‘Now we make a mistake, we get over it’: Fran Kirby insists English spirit could be key to reaching Women’s World Cup final
- Fran Kirby was overcome with emotion after the group win over Argentina
- Kirby, who turned 26 yesterday, lost her mother, Denise, to a brain haemorrhage
- Neville and her team-mates sought her out to comfort her after Argentina win
England playmaker Fran Kirby, an emerging star when England lost in the semi-finals of the World Cup in Canada four years ago, is convinced that the team spirit and sense of togetherness in the current squad can help take them one step further by beating the USA in Tuesday’s semi-final in Lyon.
Kirby was overcome with emotion after the group win over Argentina because the match had fallen on what would have been her late mother’s birthday.
Kirby, who turned 26 yesterday, lost her mother, Denise, to a brain haemorrhage 11 years ago and has admitted she still struggles to cope with the loss.
Fran Kirby was an emerging star when England lost in the semi-finals of the World Cup in 2015
But the spirit in Phil Neville’s squad was summed up by the way Neville and her team-mates sought her out to comfort her in the immediate aftermath of England’s victory at the Stade Oceane.
‘I didn’t know that the girls knew it was my mum’s birthday,’ Kirby said after Thursday’s quarter-final win over Norway. ‘The way that everyone acted around me was so special.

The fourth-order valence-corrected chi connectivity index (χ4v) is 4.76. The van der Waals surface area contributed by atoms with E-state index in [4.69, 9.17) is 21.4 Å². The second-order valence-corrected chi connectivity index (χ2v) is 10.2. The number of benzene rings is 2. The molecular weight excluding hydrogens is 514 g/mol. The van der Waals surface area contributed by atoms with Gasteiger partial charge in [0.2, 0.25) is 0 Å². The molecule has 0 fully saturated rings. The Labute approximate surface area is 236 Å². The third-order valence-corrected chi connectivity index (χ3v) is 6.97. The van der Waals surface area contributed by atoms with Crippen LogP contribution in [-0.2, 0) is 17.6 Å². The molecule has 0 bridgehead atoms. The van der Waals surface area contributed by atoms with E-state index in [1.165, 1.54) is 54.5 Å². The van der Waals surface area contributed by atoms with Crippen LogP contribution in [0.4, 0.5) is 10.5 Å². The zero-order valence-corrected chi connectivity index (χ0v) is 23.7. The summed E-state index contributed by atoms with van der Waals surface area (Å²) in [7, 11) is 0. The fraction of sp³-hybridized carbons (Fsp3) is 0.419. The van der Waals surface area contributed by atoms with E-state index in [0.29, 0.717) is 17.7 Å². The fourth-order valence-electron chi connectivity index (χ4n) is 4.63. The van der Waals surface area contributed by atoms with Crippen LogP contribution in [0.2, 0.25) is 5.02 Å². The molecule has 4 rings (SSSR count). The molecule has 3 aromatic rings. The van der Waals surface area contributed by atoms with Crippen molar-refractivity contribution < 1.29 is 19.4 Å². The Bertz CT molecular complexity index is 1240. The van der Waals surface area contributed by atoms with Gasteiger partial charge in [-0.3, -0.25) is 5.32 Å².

‘I spoke to Phil the day before, and I was like, “look, we need to win and then we can speak about it and be as emotional as we want”. I knew I had to get the job done for the team.
‘To see everyone’s reactions, have everyone coming over to me, it was so special and it made me feel part of this team. I had no idea they knew and it showed the girls were looking out for each other. It was a bit of a surprise to me but I found out later that some of the girls had been messaging my agent, asking if it was my mum’s birthday.’
Neville and her team-mates sought her out to comfort her after England’s win over Argentina
Kirby, called ‘mini-Messi’ by former boss Mark Sampson, a label she hated, also pointed to a change of style in play and mentality under Neville that she believes has improved the side’s chances of reaching the final.
‘When things were going wrong for us in Canada,’ the Chelsea player said, ‘we maybe hid away from our true selves. Now, we make a mistake, we get over it and we do it again.
‘If someone gives the ball away, they are working hard to win it back and then they are not scared to go and get it again. It’s being in a position to go: “Okay, I have made a mistake but I want to go and get the ball again.”
‘I’m a lot more mature as a player now than I was in Canada. I was just this young girl who played as a forward then. I wasn’t doing much defensive work. Now, I’m trying to change my game and work a bit harder off the ball and when I’m on the ball, try to create as much as I possibly can.
‘I am trying to encourage my team-mates whereas before I would be quite quiet on the pitch and only expressive in the way that I played.
‘Now I feel a bit more authoritative in those situations.’